Why Knowing Who You Are Ups Your Likeability (and Hire-ability)
This may feel like a strange exercise, but I want you to think about someone you really don’t like. Think about a person you avoid when possible, the person at work that seems to cut your fuse in half.
Got them in your mind?
Now, I want you to think about a characteristic in them that makes them so unlikeable. Try to think of deeper ones, not the fact that she keeps her desk messy, or the way he eats his lunch.
Now I bet I can pinpoint the cause of most (if not all) of their frustrating, unlikeable behavior.
Are you ready?
That person has no idea who they are.
Think about it for a moment. When you feel insecure, what do you do? You assert your opinions extra loudly, trying to compensate for the smallness you feel on the inside. You become bossy or controlling. You become needy, looking for affirmation anywhere you can find it. You apologize constantly or ask for reassurance often. You try to put on a mask, hoping that will help you fit in.
These are all characteristics of someone who doesn’t really know who they are and who is looking for affirmation and belonging.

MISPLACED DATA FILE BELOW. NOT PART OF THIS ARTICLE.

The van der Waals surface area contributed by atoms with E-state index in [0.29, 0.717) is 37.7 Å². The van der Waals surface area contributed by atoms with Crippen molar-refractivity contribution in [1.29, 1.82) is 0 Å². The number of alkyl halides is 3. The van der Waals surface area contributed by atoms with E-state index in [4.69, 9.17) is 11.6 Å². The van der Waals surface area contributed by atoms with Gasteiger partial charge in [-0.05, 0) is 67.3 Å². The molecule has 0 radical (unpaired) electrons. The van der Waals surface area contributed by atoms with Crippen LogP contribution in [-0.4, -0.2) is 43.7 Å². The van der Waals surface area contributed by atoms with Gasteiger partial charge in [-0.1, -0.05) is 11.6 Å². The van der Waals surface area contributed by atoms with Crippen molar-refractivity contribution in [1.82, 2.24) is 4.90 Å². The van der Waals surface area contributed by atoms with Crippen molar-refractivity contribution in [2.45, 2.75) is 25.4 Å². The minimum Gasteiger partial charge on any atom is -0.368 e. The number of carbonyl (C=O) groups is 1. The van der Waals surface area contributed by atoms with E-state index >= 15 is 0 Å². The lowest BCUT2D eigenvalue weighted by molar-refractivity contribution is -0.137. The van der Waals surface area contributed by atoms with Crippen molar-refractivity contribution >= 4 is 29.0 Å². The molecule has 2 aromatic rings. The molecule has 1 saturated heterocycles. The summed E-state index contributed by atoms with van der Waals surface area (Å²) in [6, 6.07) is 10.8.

Have you ever been this person? I have.
The hard part about it is that these characteristics don’t make us more likeable, they are actually really frustrating for the people in our lives. They make us seem bossy or inauthentic, like we’re trying too hard. Our attempts to fit in end up pushing people further away. It’s hard for those people but even harder for us.
If you, like most of us, want to become more likeable, the thing you really need to do is figure out who you are.
You need to ask God who you are and what you’re worth.
You need to embark on a journey of self-discovery, figuring out what you’re good at, what you have to offer and what you believe to be true about the world.
When we know these things about ourselves, and we have God breathing our worth into us instead of asking for it from the world, we become much more likeable.
We no longer feel the need to be pushy or to prove we’re smart/powerful/capable enough. We are able to listen to people instead of doing all of the talking. We are able to be in real relationships with people instead of constantly trying to gain their approval, get their affirmation or convince them we are someone we’re not.
If we want people to like us, we first need to know us.
It’s a process, and not an easy one. But it’s a worthwhile venture, a path that will take us to a place where we are not only more likeable, but we like ourselves more.
And when we come across these people who frustrate us, what if we saw them through eyes of compassion instead of being frustrated by their behavior? They’re on a journey of discovering their worth just like we are.